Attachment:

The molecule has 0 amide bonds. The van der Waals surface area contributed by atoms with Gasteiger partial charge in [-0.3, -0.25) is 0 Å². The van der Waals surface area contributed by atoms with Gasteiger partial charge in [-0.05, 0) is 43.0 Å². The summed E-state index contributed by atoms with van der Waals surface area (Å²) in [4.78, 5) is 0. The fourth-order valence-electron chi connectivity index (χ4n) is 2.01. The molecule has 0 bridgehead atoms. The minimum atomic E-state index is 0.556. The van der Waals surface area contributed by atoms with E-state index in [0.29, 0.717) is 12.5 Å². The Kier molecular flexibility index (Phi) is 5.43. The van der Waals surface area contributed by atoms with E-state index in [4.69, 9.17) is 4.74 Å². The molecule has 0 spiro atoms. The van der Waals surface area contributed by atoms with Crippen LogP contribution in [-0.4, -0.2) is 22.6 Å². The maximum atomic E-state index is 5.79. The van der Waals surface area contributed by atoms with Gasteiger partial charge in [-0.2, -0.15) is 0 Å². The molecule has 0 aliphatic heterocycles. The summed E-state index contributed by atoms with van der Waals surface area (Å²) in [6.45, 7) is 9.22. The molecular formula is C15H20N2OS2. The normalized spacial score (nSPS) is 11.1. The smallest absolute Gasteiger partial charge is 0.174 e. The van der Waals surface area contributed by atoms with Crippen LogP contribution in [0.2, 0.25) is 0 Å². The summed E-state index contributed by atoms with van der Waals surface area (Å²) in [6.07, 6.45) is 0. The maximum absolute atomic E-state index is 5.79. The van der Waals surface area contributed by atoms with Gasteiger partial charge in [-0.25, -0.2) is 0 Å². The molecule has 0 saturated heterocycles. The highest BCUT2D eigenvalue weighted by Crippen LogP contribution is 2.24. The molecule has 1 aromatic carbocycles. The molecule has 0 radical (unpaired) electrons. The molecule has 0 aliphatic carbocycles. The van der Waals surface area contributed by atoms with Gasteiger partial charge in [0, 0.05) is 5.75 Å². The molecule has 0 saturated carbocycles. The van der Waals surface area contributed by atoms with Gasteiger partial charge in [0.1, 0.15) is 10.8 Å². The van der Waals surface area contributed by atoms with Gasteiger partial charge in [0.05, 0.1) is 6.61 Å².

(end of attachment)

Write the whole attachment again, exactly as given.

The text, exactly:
The molecule has 0 amide bonds. The van der Waals surface area contributed by atoms with Gasteiger partial charge in [-0.3, -0.25) is 0 Å². The van der Waals surface area contributed by atoms with Gasteiger partial charge in [-0.05, 0) is 43.0 Å². The summed E-state index contributed by atoms with van der Waals surface area (Å²) in [4.78, 5) is 0. The fourth-order valence-electron chi connectivity index (χ4n) is 2.01. The molecule has 0 bridgehead atoms. The minimum atomic E-state index is 0.556. The van der Waals surface area contributed by atoms with E-state index in [0.29, 0.717) is 12.5 Å². The Kier molecular flexibility index (Phi) is 5.43. The van der Waals surface area contributed by atoms with E-state index in [4.69, 9.17) is 4.74 Å². The molecule has 0 spiro atoms. The van der Waals surface area contributed by atoms with Crippen LogP contribution in [-0.4, -0.2) is 22.6 Å². The maximum atomic E-state index is 5.79. The van der Waals surface area contributed by atoms with Gasteiger partial charge in [-0.2, -0.15) is 0 Å². The molecule has 0 aliphatic heterocycles. The summed E-state index contributed by atoms with van der Waals surface area (Å²) in [6.45, 7) is 9.22. The molecular formula is C15H20N2OS2. The normalized spacial score (nSPS) is 11.1. The smallest absolute Gasteiger partial charge is 0.174 e. The van der Waals surface area contributed by atoms with Crippen LogP contribution in [0.2, 0.25) is 0 Å². The summed E-state index contributed by atoms with van der Waals surface area (Å²) in [6.07, 6.45) is 0. The maximum absolute atomic E-state index is 5.79. The van der Waals surface area contributed by atoms with Gasteiger partial charge in [-0.25, -0.2) is 0 Å². The molecule has 0 saturated heterocycles. The highest BCUT2D eigenvalue weighted by Crippen LogP contribution is 2.24. The molecule has 1 aromatic carbocycles. The molecule has 0 radical (unpaired) electrons. The molecule has 0 aliphatic carbocycles. The van der Waals surface area contributed by atoms with Gasteiger partial charge in [0, 0.05) is 5.75 Å². The molecule has 0 saturated carbocycles. The van der Waals surface area contributed by atoms with Gasteiger partial charge in [0.1, 0.15) is 10.8 Å². The van der Waals surface area contributed by atoms with Gasteiger partial charge in [0.05, 0.1) is 6.61 Å².